The lingerie. It continued to stare at me.
No one told me when I bought it that they were actually two types of lingerie: the kind you buy when you’re in a relationship, and the anticipation is justified; and the kind that remains after that relationship is over, and acts as a constant, painful reminder of not only your brokenness, but your idiocy. How did you think it wasn’t going to end up like this?
This is the strange ballet I enacted over the next week that followed my breakup. One moment would be a sweeping, gleeful swell of movement, thrilled over my newfound freedom. While the next would be the reminder that she was gone, and in her place, I now had a glaringly pink bag of lingerie that slowly made its way from the top of my dresser to the back of my closet.
The simple thing to do would have been to return it. But I found myself unable to pull the trigger, as that would mean admitting it was really over. Holding onto the lingerie was my not-so-subtle way of leaving the door cracked, just in case she wanted to slide back into my life. Perhaps this would come in the form of a phone call, or a text message, or in my wildest dream, showing up on my doorstep in the rain. As far as I knew, she did still have that plane ticket. So why not? Anything was possible.
The other side of not returning the lingerie was the terror of actually going into the store to do it. It’d taken every ounce of courage I possessed to go in there and buy the set in the first place, and that hadn’t required me to stand in front of a cash-wrap employee and basically admit, “I FOOLISHLY BOUGHT THIS LINGERIE WHILE I WAS IN A FIGHT WITH MY GIRLFRIEND, AND THEN SHE DUMPED ME, AND NOW I’M SINGLE AF. COOL?”
I failed, it ultimately would say, which I’d been doing too much of recently. Not just in my relationship, but at life in general. For the past year I’d been telling people that I wanted to be a doctor, and then when I realized that I’d never pass the Medical College Admission Test, it became, “I want to be an oral maxillofacial surgeon.” The Dental Admission Test didn’t require physics, and had a fun, little perceptual ability section that apparently revealed your aptitude for filling molars. I can do this, I told myself. I shadowed oral surgeons, even went to Haiti where I was allowed to assist in surgeries; but the entire time I couldn’t escape the voice in the back of my head, This is a cop-out.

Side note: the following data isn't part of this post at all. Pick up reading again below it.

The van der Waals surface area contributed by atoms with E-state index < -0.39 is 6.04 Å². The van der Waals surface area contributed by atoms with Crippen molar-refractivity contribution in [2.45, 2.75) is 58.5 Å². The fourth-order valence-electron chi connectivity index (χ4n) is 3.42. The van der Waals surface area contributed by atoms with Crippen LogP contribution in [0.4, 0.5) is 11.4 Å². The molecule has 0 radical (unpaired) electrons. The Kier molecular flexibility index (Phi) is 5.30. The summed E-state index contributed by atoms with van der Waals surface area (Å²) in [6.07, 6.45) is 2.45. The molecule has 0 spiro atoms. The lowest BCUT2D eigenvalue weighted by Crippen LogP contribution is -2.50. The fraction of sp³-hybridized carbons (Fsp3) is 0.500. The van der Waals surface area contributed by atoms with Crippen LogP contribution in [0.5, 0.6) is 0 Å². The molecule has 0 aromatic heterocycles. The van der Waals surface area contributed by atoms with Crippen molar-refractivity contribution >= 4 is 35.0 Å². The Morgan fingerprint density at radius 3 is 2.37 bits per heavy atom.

In reality, oral surgery was a cop-out of a cop-out of a cop-out. After giving up on my dreams of becoming Tim McGraw, I began considering a career in writing. It happened by accident, the result of writing a blog post for a study abroad trip and having my professors and family members say, “Forget music! You need to consider being a writer.”
So that’s exactly what I did. I considered it hard for a semester, before I took a job at J.Crew and found that almost everyone who worked there, including my managers, had been English majors–specifically English majors at my university. These are not good odds, I told myself. I didn’t want to work retail for the rest of my life, even if writing was something that, for the first time, felt right. It was something I could actually do, and with practice, might actually excel at.
But, no. Medicine was the better option.
Then dentistry became the better option.
It’s hard to separate which came first: my emotional unhealth, or my lack of direction in life. Was I emotionally unhealthy because I didn’t know who I was or what I wanted, and thus relied on people for self-worth? Or did I lack direction because I was more focused on acceptance from everyone else?
It’s something I ask my female friends or relatives when they bring a new boyfriend into the fold. What does he do? What does he want to do? What is he? If you had asked it of me at the time, the honest answer would have been, “Who knows?” Because I didn’t. An ex-girlfriend once told me I’d never be successful at anything. This, after listening to me say I wanted to be a travel writer, and if that didn’t work out, a motivational speaker. It hurt to hear her say it; I am, too, going to be successful! I thought. But she knew something I didn’t: That to be successful, especially in relationships, you have to be focused. And I wasn’t. I was all over the place.
I thought of this as I laid in my room, looking at the spot in my closet where I’d hidden the lingerie. You’re never going to be successful at anything. I thought. Fuck. I didn’t yet know that the breakup would change all of that. How could I? It was still too overwhelming to process, especially in light of my upcoming midterms and the conference where I’d be presenting my salamander research.
There was also the other thing I didn’t yet know:
That it was about to get a lot worse before it got better.